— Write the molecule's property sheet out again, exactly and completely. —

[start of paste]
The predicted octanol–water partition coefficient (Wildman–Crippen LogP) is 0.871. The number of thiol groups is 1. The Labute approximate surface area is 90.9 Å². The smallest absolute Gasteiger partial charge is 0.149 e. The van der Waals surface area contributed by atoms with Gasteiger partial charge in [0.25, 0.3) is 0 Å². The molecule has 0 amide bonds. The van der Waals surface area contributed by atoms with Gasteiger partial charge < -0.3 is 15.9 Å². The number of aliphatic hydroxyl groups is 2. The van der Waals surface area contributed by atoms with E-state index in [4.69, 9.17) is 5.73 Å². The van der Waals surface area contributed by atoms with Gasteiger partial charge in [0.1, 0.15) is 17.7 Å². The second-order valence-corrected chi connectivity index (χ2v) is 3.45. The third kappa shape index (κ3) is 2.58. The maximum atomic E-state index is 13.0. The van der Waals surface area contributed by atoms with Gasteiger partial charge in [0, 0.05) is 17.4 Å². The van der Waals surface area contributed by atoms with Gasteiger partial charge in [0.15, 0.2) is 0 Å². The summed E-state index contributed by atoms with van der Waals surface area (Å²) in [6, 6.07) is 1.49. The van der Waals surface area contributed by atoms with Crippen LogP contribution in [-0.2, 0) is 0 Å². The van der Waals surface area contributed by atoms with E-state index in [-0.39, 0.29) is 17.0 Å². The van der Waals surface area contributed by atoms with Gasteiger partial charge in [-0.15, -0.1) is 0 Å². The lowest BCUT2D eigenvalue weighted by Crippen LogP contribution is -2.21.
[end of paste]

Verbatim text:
The predicted octanol–water partition coefficient (Wildman–Crippen LogP) is 0.871. The number of thiol groups is 1. The Labute approximate surface area is 90.9 Å². The smallest absolute Gasteiger partial charge is 0.149 e. The van der Waals surface area contributed by atoms with Gasteiger partial charge in [0.25, 0.3) is 0 Å². The molecule has 0 amide bonds. The van der Waals surface area contributed by atoms with Gasteiger partial charge < -0.3 is 15.9 Å². The number of aliphatic hydroxyl groups is 2. The van der Waals surface area contributed by atoms with E-state index in [4.69, 9.17) is 5.73 Å². The van der Waals surface area contributed by atoms with Gasteiger partial charge in [0.1, 0.15) is 17.7 Å². The second-order valence-corrected chi connectivity index (χ2v) is 3.45. The third kappa shape index (κ3) is 2.58. The maximum atomic E-state index is 13.0. The van der Waals surface area contributed by atoms with Gasteiger partial charge in [0, 0.05) is 17.4 Å². The van der Waals surface area contributed by atoms with Gasteiger partial charge in [0.15, 0.2) is 0 Å². The summed E-state index contributed by atoms with van der Waals surface area (Å²) in [6, 6.07) is 1.49. The van der Waals surface area contributed by atoms with Crippen LogP contribution in [-0.2, 0) is 0 Å². The van der Waals surface area contributed by atoms with E-state index in [-0.39, 0.29) is 17.0 Å². The van der Waals surface area contributed by atoms with Gasteiger partial charge in [-0.15, -0.1) is 0 Å². The lowest BCUT2D eigenvalue weighted by Crippen LogP contribution is -2.21.